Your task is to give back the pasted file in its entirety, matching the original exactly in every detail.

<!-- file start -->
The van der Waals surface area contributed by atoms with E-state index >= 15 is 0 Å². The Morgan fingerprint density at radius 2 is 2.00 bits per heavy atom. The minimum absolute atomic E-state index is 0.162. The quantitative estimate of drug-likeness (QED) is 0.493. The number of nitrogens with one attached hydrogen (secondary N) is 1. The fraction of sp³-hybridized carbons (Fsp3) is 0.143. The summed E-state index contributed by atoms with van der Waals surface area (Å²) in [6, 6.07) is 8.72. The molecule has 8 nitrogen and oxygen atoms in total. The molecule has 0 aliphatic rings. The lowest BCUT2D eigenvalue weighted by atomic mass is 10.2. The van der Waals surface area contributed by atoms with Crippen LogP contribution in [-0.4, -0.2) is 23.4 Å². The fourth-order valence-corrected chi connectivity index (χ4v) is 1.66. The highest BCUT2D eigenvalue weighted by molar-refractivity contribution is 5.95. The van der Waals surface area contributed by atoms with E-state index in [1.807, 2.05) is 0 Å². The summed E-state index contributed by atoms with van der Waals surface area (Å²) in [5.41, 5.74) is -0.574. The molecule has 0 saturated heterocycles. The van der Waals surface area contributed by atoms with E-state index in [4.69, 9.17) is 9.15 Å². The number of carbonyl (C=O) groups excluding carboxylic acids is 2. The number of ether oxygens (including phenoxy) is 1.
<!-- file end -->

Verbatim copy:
The van der Waals surface area contributed by atoms with E-state index >= 15 is 0 Å². The Morgan fingerprint density at radius 2 is 2.00 bits per heavy atom. The minimum absolute atomic E-state index is 0.162. The quantitative estimate of drug-likeness (QED) is 0.493. The number of nitrogens with one attached hydrogen (secondary N) is 1. The fraction of sp³-hybridized carbons (Fsp3) is 0.143. The summed E-state index contributed by atoms with van der Waals surface area (Å²) in [6, 6.07) is 8.72. The molecule has 8 nitrogen and oxygen atoms in total. The molecule has 0 aliphatic rings. The lowest BCUT2D eigenvalue weighted by atomic mass is 10.2. The van der Waals surface area contributed by atoms with Crippen LogP contribution in [-0.4, -0.2) is 23.4 Å². The fourth-order valence-corrected chi connectivity index (χ4v) is 1.66. The highest BCUT2D eigenvalue weighted by molar-refractivity contribution is 5.95. The van der Waals surface area contributed by atoms with E-state index in [1.807, 2.05) is 0 Å². The summed E-state index contributed by atoms with van der Waals surface area (Å²) in [5.41, 5.74) is -0.574. The molecule has 0 saturated heterocycles. The van der Waals surface area contributed by atoms with E-state index in [4.69, 9.17) is 9.15 Å². The number of carbonyl (C=O) groups excluding carboxylic acids is 2. The number of ether oxygens (including phenoxy) is 1.